Oral non-combusted tobacco products have the greatest likelihood of leading to harm reduction compared to other potential reduced exposure products (Gray et al., 2005;Hatsukami &Hecht, 2005). Tobacco companies have been developing and marketing oral tobacco products that appeal to cigarette smokers as a """"""""substitute"""""""" for cigarettes. Some public health researchers believe that switching smokers to oral tobacco would lead to a significant reduction in mortality and morbidity and point to data showing significantly less health risk with smokeless tobacco use compared to cigarette smoking. However, very little research has examined if smokers in the US will find oral tobacco products palatable as a cessation aid, the toxicity of these products compared to cigarettes as assessed by biomarkers of exposure and toxicity in humans, and whether or not use of these products will result in significant smoking cessation rates, particularly compared to FDA approved cessation products, such as medicinal nicotine. This proposal describes two studies which will be the first systematic effort to address these questions. The first study will determine the palatability and preference of various oral non-combusted tobacco products in cigarette smokers, which will inform the product to be tested in Study 2. Smokers will be presented with four brands of oral tobacco that are all low in tobacco specific nitrosamine levels but vary in nicotine content and product type. Subjects will sequentially, and in randomized order, sample each of these products and at the end of the sampling period, choose which product that they would like to use during a subsequent 4-week abstinence from smoking. The main outcome measure will be determining the product that is most preferred, which will then be used in the subsequent clinical trial. Other outcome measures include pattern of product use, subjective and physiological responses to the product, withdrawal symptoms from the product and biomarkers of exposure and toxicity. The second study will be a randomized clinical trial comparing the efficacy of an oral tobacco product compared to a medicinal nicotine product for smokers wishing to quit. Subjects will be randomized to either the most preferred oral tobacco product determined in Study 1 or nicotine gum for a period of 12 weeks. Follow-up will occur at 26 and 52 weeks. The primary outcome variables are abstinence rates across the two products, extent of cigarette reduction in non-abstainers and continued product use after the end of treatment. Other outcome variables are similar to the first study. A cost analysis will be conducted if the oral tobacco product is similar to or exceeds the cessation rates of medicinal nicotine. The results from these studies will help determine the effects and feasibility of using oral tobacco products as both a cessation aid and a method to reduce individual health risk in cigarette smokers.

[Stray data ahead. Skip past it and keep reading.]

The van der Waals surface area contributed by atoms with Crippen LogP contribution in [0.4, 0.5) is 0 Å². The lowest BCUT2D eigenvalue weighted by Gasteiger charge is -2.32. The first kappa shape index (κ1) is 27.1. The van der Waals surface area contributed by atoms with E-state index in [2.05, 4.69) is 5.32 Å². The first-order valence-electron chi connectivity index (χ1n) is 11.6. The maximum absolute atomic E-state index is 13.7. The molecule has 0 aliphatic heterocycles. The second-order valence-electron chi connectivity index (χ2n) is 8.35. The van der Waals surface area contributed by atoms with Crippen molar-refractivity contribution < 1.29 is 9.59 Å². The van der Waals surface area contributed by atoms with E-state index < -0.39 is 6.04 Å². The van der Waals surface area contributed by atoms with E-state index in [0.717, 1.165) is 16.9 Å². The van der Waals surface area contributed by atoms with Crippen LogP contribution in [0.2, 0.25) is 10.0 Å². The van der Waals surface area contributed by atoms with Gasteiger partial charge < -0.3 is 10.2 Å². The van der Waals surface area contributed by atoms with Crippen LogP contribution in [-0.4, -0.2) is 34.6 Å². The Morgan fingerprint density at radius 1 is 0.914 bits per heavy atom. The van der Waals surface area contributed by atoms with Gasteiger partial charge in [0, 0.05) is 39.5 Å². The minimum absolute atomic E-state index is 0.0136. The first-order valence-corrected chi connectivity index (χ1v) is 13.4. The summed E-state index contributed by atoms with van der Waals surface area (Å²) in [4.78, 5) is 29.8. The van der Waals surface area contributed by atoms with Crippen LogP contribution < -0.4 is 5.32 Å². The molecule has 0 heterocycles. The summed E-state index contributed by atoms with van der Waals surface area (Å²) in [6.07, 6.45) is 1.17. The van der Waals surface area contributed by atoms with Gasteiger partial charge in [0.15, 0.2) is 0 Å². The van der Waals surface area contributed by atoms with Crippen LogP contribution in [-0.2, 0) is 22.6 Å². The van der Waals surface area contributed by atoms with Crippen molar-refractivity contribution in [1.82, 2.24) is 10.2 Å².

National Institute of Health (NIH)
National Cancer Institute (NCI)
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Human Development Research Subcommittee (NIDA)
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Parascandola, Mark
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University of Minnesota Twin Cities
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